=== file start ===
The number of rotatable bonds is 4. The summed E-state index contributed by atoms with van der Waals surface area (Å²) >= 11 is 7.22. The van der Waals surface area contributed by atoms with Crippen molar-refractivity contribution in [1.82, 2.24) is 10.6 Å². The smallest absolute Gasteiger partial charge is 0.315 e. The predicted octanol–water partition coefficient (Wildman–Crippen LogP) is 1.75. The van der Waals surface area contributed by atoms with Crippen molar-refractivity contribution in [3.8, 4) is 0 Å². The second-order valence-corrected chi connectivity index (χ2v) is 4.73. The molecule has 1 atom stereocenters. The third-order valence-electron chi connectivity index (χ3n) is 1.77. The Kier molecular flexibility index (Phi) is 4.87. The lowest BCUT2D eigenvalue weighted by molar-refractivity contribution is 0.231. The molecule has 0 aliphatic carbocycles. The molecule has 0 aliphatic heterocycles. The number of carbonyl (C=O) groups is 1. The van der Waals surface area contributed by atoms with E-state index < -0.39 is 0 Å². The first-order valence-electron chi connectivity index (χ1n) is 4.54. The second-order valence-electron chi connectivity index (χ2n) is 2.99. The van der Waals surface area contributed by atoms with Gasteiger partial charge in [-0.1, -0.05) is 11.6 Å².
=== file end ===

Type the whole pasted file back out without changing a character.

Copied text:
The number of rotatable bonds is 4. The summed E-state index contributed by atoms with van der Waals surface area (Å²) >= 11 is 7.22. The van der Waals surface area contributed by atoms with Crippen molar-refractivity contribution in [1.82, 2.24) is 10.6 Å². The smallest absolute Gasteiger partial charge is 0.315 e. The predicted octanol–water partition coefficient (Wildman–Crippen LogP) is 1.75. The van der Waals surface area contributed by atoms with Crippen molar-refractivity contribution in [3.8, 4) is 0 Å². The second-order valence-corrected chi connectivity index (χ2v) is 4.73. The molecule has 1 atom stereocenters. The third-order valence-electron chi connectivity index (χ3n) is 1.77. The Kier molecular flexibility index (Phi) is 4.87. The lowest BCUT2D eigenvalue weighted by molar-refractivity contribution is 0.231. The molecule has 0 aliphatic carbocycles. The molecule has 0 aliphatic heterocycles. The number of carbonyl (C=O) groups is 1. The van der Waals surface area contributed by atoms with E-state index < -0.39 is 0 Å². The first-order valence-electron chi connectivity index (χ1n) is 4.54. The second-order valence-electron chi connectivity index (χ2n) is 2.99. The van der Waals surface area contributed by atoms with Gasteiger partial charge in [-0.1, -0.05) is 11.6 Å².